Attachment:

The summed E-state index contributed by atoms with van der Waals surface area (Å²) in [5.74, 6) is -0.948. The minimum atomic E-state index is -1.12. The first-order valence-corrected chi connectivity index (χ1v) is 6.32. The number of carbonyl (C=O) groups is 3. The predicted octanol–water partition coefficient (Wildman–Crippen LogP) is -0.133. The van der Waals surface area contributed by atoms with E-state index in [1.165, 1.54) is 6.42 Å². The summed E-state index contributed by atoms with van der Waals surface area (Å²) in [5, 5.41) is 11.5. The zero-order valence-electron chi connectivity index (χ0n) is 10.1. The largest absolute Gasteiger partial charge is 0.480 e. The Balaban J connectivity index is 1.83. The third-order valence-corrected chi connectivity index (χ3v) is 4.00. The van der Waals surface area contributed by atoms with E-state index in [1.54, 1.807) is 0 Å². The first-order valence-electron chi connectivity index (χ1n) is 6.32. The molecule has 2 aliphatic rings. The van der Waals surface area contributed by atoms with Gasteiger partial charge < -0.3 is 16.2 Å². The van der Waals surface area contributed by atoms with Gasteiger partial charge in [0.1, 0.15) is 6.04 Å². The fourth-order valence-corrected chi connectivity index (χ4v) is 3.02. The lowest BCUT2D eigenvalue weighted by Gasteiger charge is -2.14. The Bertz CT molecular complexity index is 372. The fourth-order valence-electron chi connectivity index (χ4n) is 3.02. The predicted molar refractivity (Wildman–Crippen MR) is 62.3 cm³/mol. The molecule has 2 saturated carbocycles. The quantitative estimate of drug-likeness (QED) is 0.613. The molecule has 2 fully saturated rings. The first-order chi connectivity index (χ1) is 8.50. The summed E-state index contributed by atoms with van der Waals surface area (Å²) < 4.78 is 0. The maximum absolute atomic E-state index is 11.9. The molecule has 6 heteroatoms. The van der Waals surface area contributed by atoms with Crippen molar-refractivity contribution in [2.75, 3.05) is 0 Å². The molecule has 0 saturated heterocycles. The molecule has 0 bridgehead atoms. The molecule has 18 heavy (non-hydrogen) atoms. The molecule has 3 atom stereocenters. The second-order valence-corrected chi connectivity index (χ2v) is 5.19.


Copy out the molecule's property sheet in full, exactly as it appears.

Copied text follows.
The summed E-state index contributed by atoms with van der Waals surface area (Å²) in [5.74, 6) is -0.948. The minimum atomic E-state index is -1.12. The first-order valence-corrected chi connectivity index (χ1v) is 6.32. The number of carbonyl (C=O) groups is 3. The predicted octanol–water partition coefficient (Wildman–Crippen LogP) is -0.133. The van der Waals surface area contributed by atoms with E-state index in [1.165, 1.54) is 6.42 Å². The summed E-state index contributed by atoms with van der Waals surface area (Å²) in [5, 5.41) is 11.5. The zero-order valence-electron chi connectivity index (χ0n) is 10.1. The largest absolute Gasteiger partial charge is 0.480 e. The Balaban J connectivity index is 1.83. The third-order valence-corrected chi connectivity index (χ3v) is 4.00. The van der Waals surface area contributed by atoms with E-state index in [1.54, 1.807) is 0 Å². The first-order valence-electron chi connectivity index (χ1n) is 6.32. The molecule has 2 aliphatic rings. The van der Waals surface area contributed by atoms with Gasteiger partial charge < -0.3 is 16.2 Å². The van der Waals surface area contributed by atoms with Gasteiger partial charge in [0.1, 0.15) is 6.04 Å². The fourth-order valence-corrected chi connectivity index (χ4v) is 3.02. The lowest BCUT2D eigenvalue weighted by Gasteiger charge is -2.14. The Bertz CT molecular complexity index is 372. The fourth-order valence-electron chi connectivity index (χ4n) is 3.02. The predicted molar refractivity (Wildman–Crippen MR) is 62.3 cm³/mol. The molecule has 2 saturated carbocycles. The quantitative estimate of drug-likeness (QED) is 0.613. The molecule has 2 fully saturated rings. The first-order chi connectivity index (χ1) is 8.50. The summed E-state index contributed by atoms with van der Waals surface area (Å²) < 4.78 is 0. The maximum absolute atomic E-state index is 11.9. The molecule has 6 heteroatoms. The van der Waals surface area contributed by atoms with Crippen molar-refractivity contribution in [2.75, 3.05) is 0 Å². The molecule has 0 saturated heterocycles. The molecule has 0 bridgehead atoms. The molecule has 18 heavy (non-hydrogen) atoms. The molecule has 3 atom stereocenters. The second-order valence-corrected chi connectivity index (χ2v) is 5.19.